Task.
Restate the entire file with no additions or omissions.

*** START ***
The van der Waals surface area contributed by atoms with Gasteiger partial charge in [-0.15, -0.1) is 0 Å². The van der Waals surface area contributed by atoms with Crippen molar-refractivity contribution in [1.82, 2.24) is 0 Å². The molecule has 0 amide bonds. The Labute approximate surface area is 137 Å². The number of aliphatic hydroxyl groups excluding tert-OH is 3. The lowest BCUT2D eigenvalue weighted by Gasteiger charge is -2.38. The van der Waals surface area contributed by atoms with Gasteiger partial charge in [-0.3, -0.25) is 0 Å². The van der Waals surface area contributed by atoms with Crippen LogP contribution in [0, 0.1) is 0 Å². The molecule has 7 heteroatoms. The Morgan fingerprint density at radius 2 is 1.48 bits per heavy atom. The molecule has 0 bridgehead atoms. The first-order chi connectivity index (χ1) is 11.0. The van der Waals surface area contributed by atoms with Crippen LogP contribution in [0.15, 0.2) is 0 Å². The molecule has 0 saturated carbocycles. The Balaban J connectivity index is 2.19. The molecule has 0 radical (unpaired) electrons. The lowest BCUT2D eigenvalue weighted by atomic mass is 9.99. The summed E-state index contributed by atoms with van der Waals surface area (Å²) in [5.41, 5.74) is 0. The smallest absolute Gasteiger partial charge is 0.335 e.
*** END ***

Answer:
The van der Waals surface area contributed by atoms with Gasteiger partial charge in [-0.15, -0.1) is 0 Å². The van der Waals surface area contributed by atoms with Crippen molar-refractivity contribution in [1.82, 2.24) is 0 Å². The molecule has 0 amide bonds. The Labute approximate surface area is 137 Å². The number of aliphatic hydroxyl groups excluding tert-OH is 3. The lowest BCUT2D eigenvalue weighted by Gasteiger charge is -2.38. The van der Waals surface area contributed by atoms with Gasteiger partial charge in [-0.3, -0.25) is 0 Å². The van der Waals surface area contributed by atoms with Crippen LogP contribution in [0, 0.1) is 0 Å². The molecule has 7 heteroatoms. The Morgan fingerprint density at radius 2 is 1.48 bits per heavy atom. The molecule has 0 bridgehead atoms. The first-order chi connectivity index (χ1) is 11.0. The van der Waals surface area contributed by atoms with Crippen LogP contribution in [0.15, 0.2) is 0 Å². The molecule has 0 saturated carbocycles. The Balaban J connectivity index is 2.19. The molecule has 0 radical (unpaired) electrons. The lowest BCUT2D eigenvalue weighted by atomic mass is 9.99. The summed E-state index contributed by atoms with van der Waals surface area (Å²) in [5.41, 5.74) is 0. The smallest absolute Gasteiger partial charge is 0.335 e.